Nothing offered by Rahul Gandhi and his family has worked and the Congress will have to take stock of the ability of its first family to not just deliver the votes, but to pull it out of the doldrums where it has been left after this assembly election, says Seema Mustafa.
The Congress is reeling under the impact of the results, not just in Uttar Pradesh but also in states like Punjab, Uttarakhand and Goa where it had expected easy victories. And while the party spokespersons are putting up a brave front in a concerted to bid to protect the Nehru-Gandhi family from attack, it is apparent to even the casual onlooker that the arguments are forced and the depression deep.
The Samajwadi Party has emerged as the single largest party in Uttar Pradesh. It is clear that it does not need the support of the Congress and its ally, the Rashtriya Janata Dal, to form the government. In fact, the Congress-RLD combine slumped dramatically as an alliance and failed miserably to enthuse the voter.
For the purpose of this analysis, let us examine what went wrong for the Congress. The questions that need to be answered are why, from predicting over a 100 seats, the party dropped to an abysmal low. Is the Nehru-Gandhi family responsible, or is it the party organisation as UP Congress chief Rita Bahuguna has been first off the block to insist.
It is clear that the Nehru-Gandhi family used UP as a test case for its popularity and efficacy in first generating goodwill, and then turning this goodwill into votes. The Congress took a decision to use UP as the launching pad for Rahul Gandhi, based, of course, on some initial in-house surveys and intelligence estimates.
In what were described by Congressmen as 'carpet-bombing' tactics, Rahul Gandhi went on a blitz campaigning through the nooks and crannies of UP while sister Priyanka set up camp in the Sultanpur-Rae Bareilly-Amethi belt, and mother Sonia Gandhi airdropped at specific venues by helicopter. All in all an impressive show that mesmerised the Delhi media to initially predict an over 100-seat tally for the Congress, that dropped gradually as the elections in UP progressed.
It was clear that the Muslims shifting alliance from the Bahujan Samaj Party were going back to the Samajwadi Party as there is this strange affinity and trust between the community and Mulayam Singh Yadav. The fact that Kalyan Singh had been thrown out by Netaji, and Amar Singh had been replaced by the polite, affable Akhilesh Yadav greatly boosted the party's prospects insofar as the poor electorate was concerned.
The Congress pulled out all the stops to persuade the Muslims to return to its fold but this did not work largely because the deficit of trust could not be bridged, following continuing reports of the arrest of innocent Muslim youth from states across the country. The impact of the Batla House encounter was not limited to Azamgarh.
Secondly, the Muslims who did respond somewhat positively to Rahul Gandhi did not feel that he was in a position to win.
And third and equally important were the issues of corruption, inflation and price rise for which the Muslims along with others blamed the central government led by the Congress party.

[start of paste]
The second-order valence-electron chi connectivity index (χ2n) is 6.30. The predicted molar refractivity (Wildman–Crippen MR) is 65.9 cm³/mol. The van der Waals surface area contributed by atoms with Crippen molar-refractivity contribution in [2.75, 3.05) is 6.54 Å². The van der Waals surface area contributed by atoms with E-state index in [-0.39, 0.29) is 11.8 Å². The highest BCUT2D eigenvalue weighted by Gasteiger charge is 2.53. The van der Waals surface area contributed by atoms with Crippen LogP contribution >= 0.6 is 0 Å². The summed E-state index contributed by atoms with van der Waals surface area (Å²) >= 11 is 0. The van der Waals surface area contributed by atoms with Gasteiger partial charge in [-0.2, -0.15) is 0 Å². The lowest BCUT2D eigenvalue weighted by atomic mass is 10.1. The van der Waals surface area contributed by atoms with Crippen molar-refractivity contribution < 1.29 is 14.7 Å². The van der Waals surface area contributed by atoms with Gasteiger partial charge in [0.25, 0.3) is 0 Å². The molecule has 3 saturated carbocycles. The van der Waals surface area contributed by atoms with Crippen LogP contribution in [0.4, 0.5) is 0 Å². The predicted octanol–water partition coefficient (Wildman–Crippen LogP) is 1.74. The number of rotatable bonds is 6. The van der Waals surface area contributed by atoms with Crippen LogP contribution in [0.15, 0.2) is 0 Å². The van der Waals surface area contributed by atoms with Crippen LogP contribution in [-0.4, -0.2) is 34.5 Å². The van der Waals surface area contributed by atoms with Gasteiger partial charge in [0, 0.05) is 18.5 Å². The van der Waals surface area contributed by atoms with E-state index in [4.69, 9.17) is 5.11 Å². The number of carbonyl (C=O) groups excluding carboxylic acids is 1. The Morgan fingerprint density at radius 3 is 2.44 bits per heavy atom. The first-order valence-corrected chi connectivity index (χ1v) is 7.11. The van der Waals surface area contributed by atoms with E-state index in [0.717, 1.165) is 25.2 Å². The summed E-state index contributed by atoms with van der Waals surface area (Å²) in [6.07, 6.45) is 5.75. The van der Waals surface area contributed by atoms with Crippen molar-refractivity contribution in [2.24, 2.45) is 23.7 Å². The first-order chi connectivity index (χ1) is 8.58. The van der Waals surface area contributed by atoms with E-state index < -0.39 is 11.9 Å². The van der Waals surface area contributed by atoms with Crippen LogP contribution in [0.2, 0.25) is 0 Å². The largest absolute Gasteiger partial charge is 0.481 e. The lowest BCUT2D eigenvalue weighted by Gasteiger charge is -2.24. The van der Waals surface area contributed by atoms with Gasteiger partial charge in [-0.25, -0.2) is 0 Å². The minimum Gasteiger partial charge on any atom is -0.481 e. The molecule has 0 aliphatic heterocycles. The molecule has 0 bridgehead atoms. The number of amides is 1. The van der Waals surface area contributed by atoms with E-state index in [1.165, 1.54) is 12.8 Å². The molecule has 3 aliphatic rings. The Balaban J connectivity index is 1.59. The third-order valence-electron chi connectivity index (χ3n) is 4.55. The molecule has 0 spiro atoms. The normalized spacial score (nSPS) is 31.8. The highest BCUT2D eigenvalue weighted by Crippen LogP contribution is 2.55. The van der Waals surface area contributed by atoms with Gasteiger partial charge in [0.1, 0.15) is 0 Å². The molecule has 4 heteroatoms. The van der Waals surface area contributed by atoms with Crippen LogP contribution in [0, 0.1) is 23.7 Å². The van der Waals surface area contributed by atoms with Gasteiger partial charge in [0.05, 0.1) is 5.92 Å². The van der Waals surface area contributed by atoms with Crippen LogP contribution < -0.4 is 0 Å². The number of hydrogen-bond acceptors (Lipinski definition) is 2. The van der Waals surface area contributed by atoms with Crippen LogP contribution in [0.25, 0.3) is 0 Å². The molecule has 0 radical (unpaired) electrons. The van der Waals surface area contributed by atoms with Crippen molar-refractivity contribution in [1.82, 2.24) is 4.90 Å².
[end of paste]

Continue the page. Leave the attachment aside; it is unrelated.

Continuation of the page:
Rahul Gandhi clearly does not have the charisma to cut into hard political arguments, and despite going on and on about development was unable to convince backward UP that the Congress was in a position to deliver. Nothing offered by him and his family has worked and the Congress will have to take stock of the ability of its first family to not just deliver the votes, but to pull it out of the doldrums where it has been left after this assembly election.
The highly centralised campaign also cut into the morale of the few local leaders that the Congress still has in UP. The tickets were decided by Rahul Gandhi and his men in Delhi, the campaign was carried out by Rahul Gandhi and his men in Delhi, with little to no space being left for the few MPs and MLAs of the party.
One candidate told this correspondent during the campaigning that the meetings with Rahul Gandhi were always a 'You will win, Sir', with no one bothering to acquaint him with the true position on the ground. This candidate incidentally had predicted 35 to 40 seats for the party in the state.
It is true that the absence of an effective party organisation is also responsible for the failure of the Congress to mop up the votes. But this failure is not on the part of the UP state leaders, but directly attributable to Rahul Gandhi who has spent no time in setting up a viable organisation in the state.
He has limited his role to campaigning not just now, but over the past year, and instead of stopping to stitch together a good organisation, he has been victim to the propaganda that his 'magic' would bring in the dividends.
This has not happened as the voter in UP is a wise, tested individual. He or she does not part with the vote easily, knowing that the next chance will come only after five years. The people have been betrayed over and over again, and while aware that the Samajwadi Party might again fail to develop the state despite the promises, clearly did not want to vote for a party that would compound the problem by generating insecurity as well.
The Congress leaders will do well to make the Nehru-Gandhi accountable for this defeat. And instead of cocooning them, insist on deep introspection leading to remedial measures on the ground. But then the proverbial question arises: Who will bell the cat?
And as no one will have the courage, all will once gather around to defend the indefensible, taking the blame and absolving those who are to blame for the bitter defeat in not just UP, but in the assembly elections in Uttarakhand and Punjab as well.